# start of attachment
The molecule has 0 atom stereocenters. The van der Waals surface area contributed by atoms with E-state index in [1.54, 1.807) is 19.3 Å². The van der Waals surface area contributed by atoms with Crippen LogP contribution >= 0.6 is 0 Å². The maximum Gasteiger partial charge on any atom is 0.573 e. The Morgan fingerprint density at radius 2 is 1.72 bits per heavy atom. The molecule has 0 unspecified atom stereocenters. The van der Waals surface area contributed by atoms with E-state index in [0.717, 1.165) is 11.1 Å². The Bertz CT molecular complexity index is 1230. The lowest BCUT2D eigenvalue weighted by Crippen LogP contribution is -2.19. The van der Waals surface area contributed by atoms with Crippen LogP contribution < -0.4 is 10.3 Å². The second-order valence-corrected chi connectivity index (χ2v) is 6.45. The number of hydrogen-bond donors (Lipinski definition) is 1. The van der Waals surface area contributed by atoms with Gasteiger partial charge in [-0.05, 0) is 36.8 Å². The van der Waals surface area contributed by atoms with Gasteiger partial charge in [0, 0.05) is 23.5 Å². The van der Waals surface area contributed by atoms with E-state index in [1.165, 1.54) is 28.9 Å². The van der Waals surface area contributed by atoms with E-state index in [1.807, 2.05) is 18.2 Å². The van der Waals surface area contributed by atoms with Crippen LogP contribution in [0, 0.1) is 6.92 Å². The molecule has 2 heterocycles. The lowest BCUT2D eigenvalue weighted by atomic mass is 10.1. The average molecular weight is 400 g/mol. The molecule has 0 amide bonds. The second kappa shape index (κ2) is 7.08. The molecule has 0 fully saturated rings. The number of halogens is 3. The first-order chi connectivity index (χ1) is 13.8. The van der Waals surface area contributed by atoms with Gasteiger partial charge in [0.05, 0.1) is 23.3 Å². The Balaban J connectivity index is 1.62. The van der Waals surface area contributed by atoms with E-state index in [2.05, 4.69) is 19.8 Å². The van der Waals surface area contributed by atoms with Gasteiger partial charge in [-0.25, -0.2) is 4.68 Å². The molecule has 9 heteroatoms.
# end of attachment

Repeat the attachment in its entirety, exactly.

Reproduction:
The molecule has 0 atom stereocenters. The van der Waals surface area contributed by atoms with E-state index in [1.54, 1.807) is 19.3 Å². The van der Waals surface area contributed by atoms with Crippen LogP contribution >= 0.6 is 0 Å². The maximum Gasteiger partial charge on any atom is 0.573 e. The Morgan fingerprint density at radius 2 is 1.72 bits per heavy atom. The molecule has 0 unspecified atom stereocenters. The van der Waals surface area contributed by atoms with E-state index in [0.717, 1.165) is 11.1 Å². The Bertz CT molecular complexity index is 1230. The lowest BCUT2D eigenvalue weighted by Crippen LogP contribution is -2.19. The van der Waals surface area contributed by atoms with Crippen LogP contribution < -0.4 is 10.3 Å². The second-order valence-corrected chi connectivity index (χ2v) is 6.45. The number of hydrogen-bond donors (Lipinski definition) is 1. The van der Waals surface area contributed by atoms with Gasteiger partial charge in [-0.05, 0) is 36.8 Å². The van der Waals surface area contributed by atoms with Gasteiger partial charge in [0, 0.05) is 23.5 Å². The van der Waals surface area contributed by atoms with E-state index in [1.165, 1.54) is 28.9 Å². The van der Waals surface area contributed by atoms with E-state index in [1.807, 2.05) is 18.2 Å². The van der Waals surface area contributed by atoms with Crippen LogP contribution in [0, 0.1) is 6.92 Å². The molecule has 2 heterocycles. The lowest BCUT2D eigenvalue weighted by atomic mass is 10.1. The average molecular weight is 400 g/mol. The molecule has 0 amide bonds. The second kappa shape index (κ2) is 7.08. The molecule has 0 fully saturated rings. The number of halogens is 3. The first-order chi connectivity index (χ1) is 13.8. The van der Waals surface area contributed by atoms with Gasteiger partial charge in [0.05, 0.1) is 23.3 Å². The Balaban J connectivity index is 1.62. The van der Waals surface area contributed by atoms with E-state index in [2.05, 4.69) is 19.8 Å². The van der Waals surface area contributed by atoms with Gasteiger partial charge in [-0.25, -0.2) is 4.68 Å². The molecule has 9 heteroatoms.